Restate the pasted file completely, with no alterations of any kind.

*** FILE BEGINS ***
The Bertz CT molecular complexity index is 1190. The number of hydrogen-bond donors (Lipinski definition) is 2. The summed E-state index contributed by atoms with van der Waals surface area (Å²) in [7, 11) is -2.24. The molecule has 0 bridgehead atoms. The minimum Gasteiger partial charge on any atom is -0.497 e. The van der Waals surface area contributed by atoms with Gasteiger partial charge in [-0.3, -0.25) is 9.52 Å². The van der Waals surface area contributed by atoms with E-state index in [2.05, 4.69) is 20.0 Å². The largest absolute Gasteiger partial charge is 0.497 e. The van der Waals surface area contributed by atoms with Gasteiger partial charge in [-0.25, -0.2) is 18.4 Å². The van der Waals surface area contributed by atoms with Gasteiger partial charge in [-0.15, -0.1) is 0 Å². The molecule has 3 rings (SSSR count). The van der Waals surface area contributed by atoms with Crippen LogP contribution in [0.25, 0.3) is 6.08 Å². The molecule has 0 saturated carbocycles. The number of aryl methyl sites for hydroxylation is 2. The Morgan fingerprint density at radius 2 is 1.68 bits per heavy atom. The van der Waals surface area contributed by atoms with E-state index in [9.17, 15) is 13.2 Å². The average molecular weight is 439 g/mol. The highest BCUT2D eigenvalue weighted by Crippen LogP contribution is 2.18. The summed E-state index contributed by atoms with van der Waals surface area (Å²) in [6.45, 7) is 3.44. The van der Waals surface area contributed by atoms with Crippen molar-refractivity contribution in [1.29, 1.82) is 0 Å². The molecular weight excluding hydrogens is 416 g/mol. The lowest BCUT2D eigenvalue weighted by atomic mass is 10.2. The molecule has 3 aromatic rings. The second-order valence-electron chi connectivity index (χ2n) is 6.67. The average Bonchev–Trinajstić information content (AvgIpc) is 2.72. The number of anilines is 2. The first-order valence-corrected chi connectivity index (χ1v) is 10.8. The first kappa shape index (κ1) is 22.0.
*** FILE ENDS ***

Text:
The Bertz CT molecular complexity index is 1190. The number of hydrogen-bond donors (Lipinski definition) is 2. The summed E-state index contributed by atoms with van der Waals surface area (Å²) in [7, 11) is -2.24. The molecule has 0 bridgehead atoms. The minimum Gasteiger partial charge on any atom is -0.497 e. The van der Waals surface area contributed by atoms with Gasteiger partial charge in [-0.3, -0.25) is 9.52 Å². The van der Waals surface area contributed by atoms with E-state index in [2.05, 4.69) is 20.0 Å². The largest absolute Gasteiger partial charge is 0.497 e. The van der Waals surface area contributed by atoms with Gasteiger partial charge in [-0.25, -0.2) is 18.4 Å². The van der Waals surface area contributed by atoms with Gasteiger partial charge in [-0.15, -0.1) is 0 Å². The molecule has 3 rings (SSSR count). The van der Waals surface area contributed by atoms with Crippen LogP contribution in [0.25, 0.3) is 6.08 Å². The molecule has 0 saturated carbocycles. The number of aryl methyl sites for hydroxylation is 2. The Morgan fingerprint density at radius 2 is 1.68 bits per heavy atom. The van der Waals surface area contributed by atoms with E-state index in [9.17, 15) is 13.2 Å². The average molecular weight is 439 g/mol. The highest BCUT2D eigenvalue weighted by Crippen LogP contribution is 2.18. The summed E-state index contributed by atoms with van der Waals surface area (Å²) in [6.45, 7) is 3.44. The van der Waals surface area contributed by atoms with Crippen molar-refractivity contribution in [1.29, 1.82) is 0 Å². The molecular weight excluding hydrogens is 416 g/mol. The lowest BCUT2D eigenvalue weighted by atomic mass is 10.2. The molecule has 3 aromatic rings. The second-order valence-electron chi connectivity index (χ2n) is 6.67. The average Bonchev–Trinajstić information content (AvgIpc) is 2.72. The number of anilines is 2. The first-order valence-corrected chi connectivity index (χ1v) is 10.8. The first kappa shape index (κ1) is 22.0.